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Bruce Beck
Bruce David Beck

(1956-09-18) September 18, 1956 (age 67)
EducationFordham Preparatory School, Ithaca College
OccupationTelevision journalist
Agent(s)Sandy Montag, The Montag Group
Notable credit(s)WNBC Sports-Anchor
News 4 NY
ChildrenJonathan and Michael
RelativesMayor Doris Beck (Mother), Felix Beck (Father)

Bruce David Beck (born September 18, 1956) is the lead sports anchor at WNBC. He is in his 25th year with News 4 New York. He is also the host of Sports Final, WNBC's popular Sunday night sports show. Beck is the host and sideline reporter for New York Giants pre-season football. In November 2021, Broadcasting & Cable honored Bruce as the top local sports anchor in America.[1]

The sportscaster has covered a multitude of events for News 4 New York, including 5 Super Bowls, 3 NBA Finals, 6 Stanley Cup Finals, 7 World Series, The U.S. Open Tennis Championship, The U.S. Open Golf Championship, and The NCAA Final Four. In addition, Beck has covered 9 Olympics, with the most recent being the 2020 Tokyo Olympics

Beck has hosted and contributed to a number of WNBC-TV specials including the live broadcast of the New York City Marathon, The Belmont Stakes, The U.S. Open Golf Championship and "Deja Blue", which preceded Super Bowl XLVI.

In addition, Beck has hosted the Sun America Sportsdesk and the Allstate Sports Update for NBC Sports and has served as a sideline reporter for the network's coverage of the NBA and WNBA on NBC. Beck has been a studio anchor for NBA-TV and is the host of the weekly Rutgers University basketball and football shows which air on MSG Network. He was one of the first play by play voices for the Ultimate Fighting Championship (UFC) from 1994 to 1997.


From 1982 to 1994, Beck was a staff broadcaster with the MSG Network. Among his many duties, he hosted the station's coverage of the Knicks, Rangers, and Yankees. He was the play-by-play announcer for college football and basketball, professional and Golden Gloves boxing and professional tennis. He hosted the Millrose Games, The Virginia Slims Championship, The National Horse Show, and the Lou Carnesecca Show.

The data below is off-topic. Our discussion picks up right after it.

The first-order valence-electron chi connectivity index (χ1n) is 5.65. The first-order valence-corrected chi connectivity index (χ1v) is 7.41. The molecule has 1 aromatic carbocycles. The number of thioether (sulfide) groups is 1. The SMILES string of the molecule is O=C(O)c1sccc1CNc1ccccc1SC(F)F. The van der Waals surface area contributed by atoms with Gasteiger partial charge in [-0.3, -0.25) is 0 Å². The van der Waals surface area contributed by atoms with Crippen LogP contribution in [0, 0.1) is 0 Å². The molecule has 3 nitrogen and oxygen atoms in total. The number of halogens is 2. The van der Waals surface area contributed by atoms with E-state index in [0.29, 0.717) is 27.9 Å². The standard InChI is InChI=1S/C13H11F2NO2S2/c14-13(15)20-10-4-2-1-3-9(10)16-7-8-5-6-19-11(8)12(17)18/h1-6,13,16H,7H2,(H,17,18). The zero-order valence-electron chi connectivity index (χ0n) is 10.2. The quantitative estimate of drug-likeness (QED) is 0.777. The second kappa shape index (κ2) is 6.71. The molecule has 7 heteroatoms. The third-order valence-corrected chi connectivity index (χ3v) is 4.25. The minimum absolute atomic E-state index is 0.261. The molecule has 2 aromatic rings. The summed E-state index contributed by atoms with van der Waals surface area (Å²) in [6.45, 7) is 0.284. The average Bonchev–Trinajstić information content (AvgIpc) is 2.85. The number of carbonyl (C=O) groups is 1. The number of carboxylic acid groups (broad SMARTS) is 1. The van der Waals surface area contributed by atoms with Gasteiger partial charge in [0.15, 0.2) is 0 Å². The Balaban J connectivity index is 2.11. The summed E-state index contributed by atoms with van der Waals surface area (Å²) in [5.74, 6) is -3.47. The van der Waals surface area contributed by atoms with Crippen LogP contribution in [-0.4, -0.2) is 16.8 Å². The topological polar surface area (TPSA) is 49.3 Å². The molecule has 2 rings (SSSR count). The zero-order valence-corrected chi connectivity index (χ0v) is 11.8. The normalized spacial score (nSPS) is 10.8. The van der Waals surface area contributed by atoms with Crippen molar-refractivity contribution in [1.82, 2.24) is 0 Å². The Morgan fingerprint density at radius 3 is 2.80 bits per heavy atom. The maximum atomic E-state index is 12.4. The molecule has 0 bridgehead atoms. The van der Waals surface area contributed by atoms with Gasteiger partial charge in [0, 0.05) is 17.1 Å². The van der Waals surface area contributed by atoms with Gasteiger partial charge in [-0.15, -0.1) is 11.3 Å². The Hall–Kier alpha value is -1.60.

From 1994 to 1997, Beck hosted "Sportstalk" and "Sports Images" on CN8, the Comcast Network. He also was the play-by-play voice of Atlantic 10 Conference Basketball and Hofstra University Football, while calling college basketball games for CBS Sports. He was the host of CBS' coverage of the Hambletonian and The American Championship Harness Series on ESPN. He was a play-by-play voice and host of Showtime Championship Boxing.

Beck was the play by play announcer for the Ultimate Fighting Championship from 1994 to 1997, calling UFC 4 through UFC 15 with partner and olympic gold medalist Jeff Blatnick.

Beck was hired by WNBC-TV in 1997 as the weekend sports anchor and weekday reporter. He became the lead sports anchor in 2009.

From 2000 to 2008, Beck was a studio anchor for NBA TV.

Beck began calling professional boxing in 1986 with MSG Network. He currently calls fights for ESPN+ and Top Rank Boxing.

Beck has also called the blow by blow for USA Network, Showtime Championship Boxing, and numerous international broadcasts. Most notably, Beck manned the headset for Evander Holyfield vs. Mike Tyson II on June 28, 1997.

From 2011 to 2013, Beck handled blow by blow duties for Epix (TV network). In 2015, he called the action for HBO2's boxing presentation from Macau. In 2016, Beck handled some blow by blow duties for Spike TV's Premier Boxing Champions and for Spike's Bellator Kickboxing.


In November of 2021, Broadcasting & Cable honored Beck as the top local sports anchor in America.[1]

Beck has also been named New York State Sportscaster of the Year 9 times, including six years in a row from 2007 until 2012, by the National Sports Media Association.[2] In the 1990s, Beck was twice named New Jersey Sportscaster of the Year.